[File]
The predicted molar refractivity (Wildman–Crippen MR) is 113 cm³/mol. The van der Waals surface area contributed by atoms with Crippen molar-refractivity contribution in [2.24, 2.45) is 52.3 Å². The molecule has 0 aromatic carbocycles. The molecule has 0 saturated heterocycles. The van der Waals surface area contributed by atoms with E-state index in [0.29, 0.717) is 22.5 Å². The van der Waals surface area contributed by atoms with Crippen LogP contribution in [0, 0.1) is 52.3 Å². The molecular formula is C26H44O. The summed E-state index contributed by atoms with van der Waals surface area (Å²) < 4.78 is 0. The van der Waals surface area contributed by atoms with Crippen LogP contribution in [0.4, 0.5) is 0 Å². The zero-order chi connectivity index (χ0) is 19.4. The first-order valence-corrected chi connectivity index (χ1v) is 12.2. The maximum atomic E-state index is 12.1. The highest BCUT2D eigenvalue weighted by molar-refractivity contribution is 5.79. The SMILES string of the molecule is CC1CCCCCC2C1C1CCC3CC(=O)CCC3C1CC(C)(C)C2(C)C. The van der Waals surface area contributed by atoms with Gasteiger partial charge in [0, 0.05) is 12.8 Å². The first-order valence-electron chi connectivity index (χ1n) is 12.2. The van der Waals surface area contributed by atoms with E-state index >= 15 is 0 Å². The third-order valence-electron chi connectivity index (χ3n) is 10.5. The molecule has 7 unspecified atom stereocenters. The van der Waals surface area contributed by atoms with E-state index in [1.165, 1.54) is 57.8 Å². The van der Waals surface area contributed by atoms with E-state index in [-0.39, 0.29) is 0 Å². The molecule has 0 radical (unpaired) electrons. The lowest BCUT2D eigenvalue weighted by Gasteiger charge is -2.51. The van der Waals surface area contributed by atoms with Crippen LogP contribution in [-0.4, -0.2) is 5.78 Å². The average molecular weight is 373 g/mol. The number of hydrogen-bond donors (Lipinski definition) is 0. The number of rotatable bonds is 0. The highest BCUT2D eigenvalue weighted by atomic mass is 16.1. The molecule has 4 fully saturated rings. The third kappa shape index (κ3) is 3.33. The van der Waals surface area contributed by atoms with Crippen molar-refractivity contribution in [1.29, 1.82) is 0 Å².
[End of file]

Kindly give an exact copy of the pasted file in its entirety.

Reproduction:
The predicted molar refractivity (Wildman–Crippen MR) is 113 cm³/mol. The van der Waals surface area contributed by atoms with Crippen molar-refractivity contribution in [2.24, 2.45) is 52.3 Å². The molecule has 0 aromatic carbocycles. The molecule has 0 saturated heterocycles. The van der Waals surface area contributed by atoms with E-state index in [0.29, 0.717) is 22.5 Å². The van der Waals surface area contributed by atoms with Crippen LogP contribution in [0, 0.1) is 52.3 Å². The molecular formula is C26H44O. The summed E-state index contributed by atoms with van der Waals surface area (Å²) < 4.78 is 0. The van der Waals surface area contributed by atoms with Crippen LogP contribution in [0.4, 0.5) is 0 Å². The zero-order chi connectivity index (χ0) is 19.4. The first-order valence-corrected chi connectivity index (χ1v) is 12.2. The maximum atomic E-state index is 12.1. The highest BCUT2D eigenvalue weighted by molar-refractivity contribution is 5.79. The SMILES string of the molecule is CC1CCCCCC2C1C1CCC3CC(=O)CCC3C1CC(C)(C)C2(C)C. The van der Waals surface area contributed by atoms with Gasteiger partial charge in [0, 0.05) is 12.8 Å². The first-order valence-electron chi connectivity index (χ1n) is 12.2. The van der Waals surface area contributed by atoms with E-state index >= 15 is 0 Å². The third-order valence-electron chi connectivity index (χ3n) is 10.5. The molecule has 7 unspecified atom stereocenters. The van der Waals surface area contributed by atoms with E-state index in [1.165, 1.54) is 57.8 Å². The van der Waals surface area contributed by atoms with E-state index in [-0.39, 0.29) is 0 Å². The molecule has 0 radical (unpaired) electrons. The lowest BCUT2D eigenvalue weighted by Gasteiger charge is -2.51. The van der Waals surface area contributed by atoms with Crippen LogP contribution in [-0.4, -0.2) is 5.78 Å². The average molecular weight is 373 g/mol. The number of hydrogen-bond donors (Lipinski definition) is 0. The number of rotatable bonds is 0. The highest BCUT2D eigenvalue weighted by atomic mass is 16.1. The molecule has 4 fully saturated rings. The third kappa shape index (κ3) is 3.33. The van der Waals surface area contributed by atoms with Crippen molar-refractivity contribution in [1.29, 1.82) is 0 Å².